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HOW TO GROW BULBS (LIKE WE DO)
Here are some basic pointers. (If
you would like a PDF download of these tips, click HERE).
However, the PDF file may not be as up to date as this page)
(We enlarge on these notes when we have the time! Last
updated September 23rd, 2013)
These brief notes are divided
into the following sections; click on any heading below to go directly
to a particular subject.
Gardening Tips takes
you to an article written by Nancy, who is the landscape architect at
the local Air Force Base.
Seed | Cleaning | Stratification
| Storage | Propagation
Seed Mix #1 | Moving Up | Soil
Mix #2 | Watering | Fertilizing
Harvesting | References
and Resources | Big Lessons Learned | Gardening
Click on any "Back
to Top" button to return here.
You know that its illegal to collect bulbs from the wild,
so you must grow them from seed. Here goes
You can collect seed yourself, or buy from collectors (some advertise
in the back of "Fremontia", the magazine of the California
Native Plant Society, C.N.P.S.).
You need a permit to collect from public lands. Each public agency
has its own system, average cost is $50, and there are lots of restrictions.
Quite a hassle. And of course, you need permission to collect from private
lands other than your own.
Responsible collecting. It is very easy
to overcollect; pods contain an amazing number of seeds.
One D. multiflorum pod might contain twenty seeds, one C. luteus pod
might contain one hundred and twenty. Think hard why you would want
more than a pod. So, use good judgement, take no more than 2% of a stand.
Never collect in consecutive years or when there has been a poor crop.
The easiest way to find seeds is to note or mark where the flowers
are in spring! Pods are usually brown and dry and very hard to pick
out. Do not rely on your memory, make copious notes, diagrams. Things
look quite different when everything is brown, and you are trying to
find brown pods amongst grass that has grown three feet since you found
the flowers. Find a pure stand far from similar species in case they
Some types of pods (e.g., C. monophyllus) inconveniently mature
upside-down, scattering their seeds as soon as they are
ripe, and making collection timing difficult. Other pods mature right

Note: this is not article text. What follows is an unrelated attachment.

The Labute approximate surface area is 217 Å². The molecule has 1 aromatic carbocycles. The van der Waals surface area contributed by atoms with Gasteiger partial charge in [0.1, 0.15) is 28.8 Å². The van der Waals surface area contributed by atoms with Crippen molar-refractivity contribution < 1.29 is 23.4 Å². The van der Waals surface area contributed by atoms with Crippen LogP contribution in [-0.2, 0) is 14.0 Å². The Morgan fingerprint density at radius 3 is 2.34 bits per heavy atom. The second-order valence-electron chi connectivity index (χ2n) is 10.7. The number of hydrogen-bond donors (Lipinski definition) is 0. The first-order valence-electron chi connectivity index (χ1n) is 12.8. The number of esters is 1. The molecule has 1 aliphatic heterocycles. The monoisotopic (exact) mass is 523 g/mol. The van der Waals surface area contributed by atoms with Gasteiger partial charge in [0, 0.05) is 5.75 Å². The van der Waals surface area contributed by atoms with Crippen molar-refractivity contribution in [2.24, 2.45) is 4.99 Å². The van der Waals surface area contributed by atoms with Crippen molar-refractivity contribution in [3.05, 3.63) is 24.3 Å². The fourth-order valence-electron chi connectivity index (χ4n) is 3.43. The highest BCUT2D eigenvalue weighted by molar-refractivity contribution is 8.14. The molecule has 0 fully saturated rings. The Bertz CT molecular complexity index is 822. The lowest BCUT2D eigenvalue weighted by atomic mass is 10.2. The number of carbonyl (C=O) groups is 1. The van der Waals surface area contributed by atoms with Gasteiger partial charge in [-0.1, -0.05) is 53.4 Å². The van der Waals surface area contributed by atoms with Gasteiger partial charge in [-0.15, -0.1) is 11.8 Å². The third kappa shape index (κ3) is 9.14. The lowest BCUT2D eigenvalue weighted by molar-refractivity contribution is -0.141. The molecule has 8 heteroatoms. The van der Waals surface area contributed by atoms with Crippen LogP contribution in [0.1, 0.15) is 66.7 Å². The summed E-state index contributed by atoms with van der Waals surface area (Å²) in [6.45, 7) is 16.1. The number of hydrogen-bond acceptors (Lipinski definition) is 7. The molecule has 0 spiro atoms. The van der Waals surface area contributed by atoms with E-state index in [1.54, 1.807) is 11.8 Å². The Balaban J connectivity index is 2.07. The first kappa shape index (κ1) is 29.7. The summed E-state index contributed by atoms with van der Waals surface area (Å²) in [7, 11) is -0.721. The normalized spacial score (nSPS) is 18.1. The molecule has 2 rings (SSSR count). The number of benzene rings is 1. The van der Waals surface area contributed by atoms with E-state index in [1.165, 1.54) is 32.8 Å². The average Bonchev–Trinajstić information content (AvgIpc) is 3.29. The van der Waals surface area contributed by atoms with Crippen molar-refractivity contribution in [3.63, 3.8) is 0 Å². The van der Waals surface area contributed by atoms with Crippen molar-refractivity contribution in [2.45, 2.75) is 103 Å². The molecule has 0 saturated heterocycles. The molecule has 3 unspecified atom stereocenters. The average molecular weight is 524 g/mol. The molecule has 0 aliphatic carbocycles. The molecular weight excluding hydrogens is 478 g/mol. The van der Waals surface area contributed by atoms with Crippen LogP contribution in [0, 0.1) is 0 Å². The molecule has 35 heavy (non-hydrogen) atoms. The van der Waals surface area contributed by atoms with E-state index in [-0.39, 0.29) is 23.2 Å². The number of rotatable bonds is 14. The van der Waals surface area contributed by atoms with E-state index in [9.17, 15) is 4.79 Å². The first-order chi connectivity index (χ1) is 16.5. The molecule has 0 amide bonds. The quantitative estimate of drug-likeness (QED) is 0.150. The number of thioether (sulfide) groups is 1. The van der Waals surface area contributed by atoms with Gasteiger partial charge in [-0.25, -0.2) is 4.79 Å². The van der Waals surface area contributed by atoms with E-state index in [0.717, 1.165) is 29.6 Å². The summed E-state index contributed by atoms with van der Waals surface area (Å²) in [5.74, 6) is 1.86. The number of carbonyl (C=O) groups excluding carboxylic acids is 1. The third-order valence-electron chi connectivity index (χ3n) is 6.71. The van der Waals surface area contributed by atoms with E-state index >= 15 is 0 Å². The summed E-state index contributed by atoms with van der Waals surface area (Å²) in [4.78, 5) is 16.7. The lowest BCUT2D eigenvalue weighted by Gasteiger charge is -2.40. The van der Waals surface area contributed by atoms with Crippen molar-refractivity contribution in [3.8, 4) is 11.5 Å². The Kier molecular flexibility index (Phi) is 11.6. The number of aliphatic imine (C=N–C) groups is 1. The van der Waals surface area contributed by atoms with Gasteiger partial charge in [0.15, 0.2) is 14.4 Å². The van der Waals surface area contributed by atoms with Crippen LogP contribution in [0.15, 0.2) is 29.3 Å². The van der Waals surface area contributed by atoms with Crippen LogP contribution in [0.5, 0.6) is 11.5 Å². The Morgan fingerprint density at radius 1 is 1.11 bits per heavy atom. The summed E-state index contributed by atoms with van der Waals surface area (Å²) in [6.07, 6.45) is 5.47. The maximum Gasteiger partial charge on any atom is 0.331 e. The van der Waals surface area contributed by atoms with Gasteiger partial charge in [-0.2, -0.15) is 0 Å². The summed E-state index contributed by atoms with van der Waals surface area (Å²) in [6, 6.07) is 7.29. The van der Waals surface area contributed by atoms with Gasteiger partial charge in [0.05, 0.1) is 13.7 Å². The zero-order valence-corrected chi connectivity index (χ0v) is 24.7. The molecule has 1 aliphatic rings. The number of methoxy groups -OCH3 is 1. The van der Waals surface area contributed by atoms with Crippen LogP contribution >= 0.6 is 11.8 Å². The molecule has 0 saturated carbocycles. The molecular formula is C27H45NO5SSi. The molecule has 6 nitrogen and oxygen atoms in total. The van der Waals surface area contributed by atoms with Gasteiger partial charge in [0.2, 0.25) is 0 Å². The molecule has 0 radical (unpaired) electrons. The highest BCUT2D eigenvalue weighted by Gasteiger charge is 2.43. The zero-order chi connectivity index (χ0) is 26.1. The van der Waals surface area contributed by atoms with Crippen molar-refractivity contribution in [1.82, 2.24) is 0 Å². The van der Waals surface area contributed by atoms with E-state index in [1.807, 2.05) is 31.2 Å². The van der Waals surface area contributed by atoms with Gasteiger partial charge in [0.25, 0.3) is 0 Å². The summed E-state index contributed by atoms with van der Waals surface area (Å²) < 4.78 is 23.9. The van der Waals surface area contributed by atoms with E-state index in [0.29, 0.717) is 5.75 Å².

way up, and you can find some seeds at the bottom months after
they are ripe, if they are not shaken by the wind or animals.
Collect in paper or cloth bags, never in plastic, and label the
bag with at least location and date immediately.
Keep a detailed log! Set the trip meter at zero at a permanent
marker or sign. Or, use a G.P.S. positioning system. You can get a basic
one for as little as $100.
Let them dry out where there is good air circulation.
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We are processing small quantities here, so its done by
Some kinds of pods (e.g., fritillarias or lilies) are easy to
break apart with fingers; separate the seeds into a plate.
Some pods (e.g., ookows) are hard; you can break them up with
a rolling pin (slower, but better control) or in a food processor if
you put several layers of tape over the leading edges of the blades
to prevent damage to the seeds. Use 1second bursts.
Its not necessary to remove all the detritus, youre
not selling these seeds! But, it can get addictive for some folks.
Fine chaff can be removed by winnowing. While shaking the seeds
in a cookie pan with tall sides, or a bowl, blow over them (downwind!)
Pick out the larger stuff. If you shake the pan rapidly at a
slight angle, the seeds often settle to the bottom.
We also use a set of screens (6 different sizes are commonly
available from specialty companies, for example, Abundant Life Seed
Foundation, P.O.B. 772, Port Townsend, WA 98368, (360) 385-7192).
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Stratification (the breaking of seed dormancy) is a large subject.
There are some useful books, e.g., Seed Propagation of Native California
Plants, by Dara Emery.
Most native bulbs have simple stratification needs, either cold,
warmth, moisture, or in combinations.
Usually, the higher the source elevation, the more seeds need
cold stratification, which can be done in the fridge. The lower
elevation (below 2000') seed needs no stratification at all and germinates
quickly with the onset of the rainy season.
Weve never tried seeding green(seeds that have
not yet gone into dormancy or "waiting mode", we suspect high
temperatures with moisture will lead to disease. Why bother?
Most local seeds do fine in local conditions, our rain/freeze/thaw
cycles are sufficient if started in fall
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Excess seeds can be stored in refrigerator or freezer, but they
must be dry (8% moisture is ideal) first. You can use silica gel to
remove and regulate moisture.
You can buy professional containers that have a double seal;
heavyduty freezer bags are O.K.
Seed containers in various sizes are available from Southern
Exposure Seed Exchange, P.O.B. 170, Earlysville, VA 22936 (804) 973-4703
www.southernexposure.com. These containers will last the rest of your